The Better Business Bureau is warning consumers to be on the lookout for fraudulent swine flu e-mails and Web sites. The BBB says scammers are trying to take advantage of the public's fear of the swine flu.
The BBB says Scammers read newspapers, watch TV and surf the Internet in order to capitalize on the day’s top headlines. Right now it’s Swine Flu.
"This is a hot topic for everybody, including scam artists. They love this kind of thing," said Better Business Bureau spokesperson Katie Carrol. The consumer protection group reports that over reaction can translate to big business for crooks, or anyone playing on an uneasy public.
According to McAfee Avert Labs, an online security company, spammers began sending e-mails as soon as the first accounts of Swine Flu hit the news. The messages include subject lines such as, “Madonna caught Swine Flu!” and “Swine Flu in Hollywood!” McAfee reports that the e-mails do not contain malware, but often link to online pharmacies.
The BBB is also warning Web surfers about misleading Web sites. One in particular, www.noswineflu.com. It offers a Swine Flu prevention guide.
Buyers get a list of specific items to purchase including six specific Chinese herbs most effective in curing flu-like symptoms, as well as helpful links to government web sites.
The whole kit comes at a price tag of $19.95.
Carrol thinks scammers are ready to launch their attack.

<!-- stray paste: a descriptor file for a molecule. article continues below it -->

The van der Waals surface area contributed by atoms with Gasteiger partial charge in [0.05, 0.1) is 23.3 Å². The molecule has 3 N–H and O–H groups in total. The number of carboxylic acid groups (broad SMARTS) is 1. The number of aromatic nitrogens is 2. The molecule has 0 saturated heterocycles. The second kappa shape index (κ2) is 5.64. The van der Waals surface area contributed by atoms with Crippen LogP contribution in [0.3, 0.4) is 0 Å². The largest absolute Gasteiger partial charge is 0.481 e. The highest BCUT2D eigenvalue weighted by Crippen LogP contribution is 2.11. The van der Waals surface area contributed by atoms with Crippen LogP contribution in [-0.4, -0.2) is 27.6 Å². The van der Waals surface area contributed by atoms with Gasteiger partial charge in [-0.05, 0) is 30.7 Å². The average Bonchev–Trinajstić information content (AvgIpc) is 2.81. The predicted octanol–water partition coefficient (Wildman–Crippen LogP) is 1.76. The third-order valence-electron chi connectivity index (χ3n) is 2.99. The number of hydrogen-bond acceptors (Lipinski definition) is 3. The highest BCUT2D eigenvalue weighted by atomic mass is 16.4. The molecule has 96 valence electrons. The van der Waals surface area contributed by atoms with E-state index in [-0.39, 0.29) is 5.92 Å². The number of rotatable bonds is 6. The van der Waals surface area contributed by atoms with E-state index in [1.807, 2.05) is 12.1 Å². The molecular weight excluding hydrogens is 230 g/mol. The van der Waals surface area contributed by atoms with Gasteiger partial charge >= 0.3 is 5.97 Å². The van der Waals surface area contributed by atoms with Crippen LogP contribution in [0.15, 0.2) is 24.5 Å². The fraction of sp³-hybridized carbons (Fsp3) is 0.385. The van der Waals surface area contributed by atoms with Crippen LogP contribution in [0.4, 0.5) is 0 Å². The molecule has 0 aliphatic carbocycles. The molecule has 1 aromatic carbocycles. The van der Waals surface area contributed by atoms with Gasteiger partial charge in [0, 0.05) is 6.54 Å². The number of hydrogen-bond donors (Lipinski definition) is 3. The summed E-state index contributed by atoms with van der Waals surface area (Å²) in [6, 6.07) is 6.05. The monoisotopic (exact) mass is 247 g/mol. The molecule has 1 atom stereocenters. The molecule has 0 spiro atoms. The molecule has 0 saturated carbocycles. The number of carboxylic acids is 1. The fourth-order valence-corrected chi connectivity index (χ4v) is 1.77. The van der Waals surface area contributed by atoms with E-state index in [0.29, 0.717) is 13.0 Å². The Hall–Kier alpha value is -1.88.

"I think within a few days you'll see spam e-mails at least," she said.
BBB offers the following advice to avoid Swine Flu scams:
•Avoid opening e-mails from unknown sources and don’t click on any links in the body of the e-mail or open any attachments. Instead, delete the e-mail or report it to the Federal Trade Commission by forwarding the e-mail to email@example.com.
•Don’t believe online offers for vaccinations against Swine Flu because a vaccine does not exist. For more information on Swine Flu and updates on progress in fighting the outbreak, go to www.cdc.gov/swineflu, or by clicking on the link below.
•Make sure your anti-virus and anti-spyware software is up to date and all operating system security patches have been installed. If your computer becomes infected as the result of a spam e-mail about Swine Flu, you can report it to the Internet Crime Complaint Center at www.ic3.gov, or by clicking on the link below.
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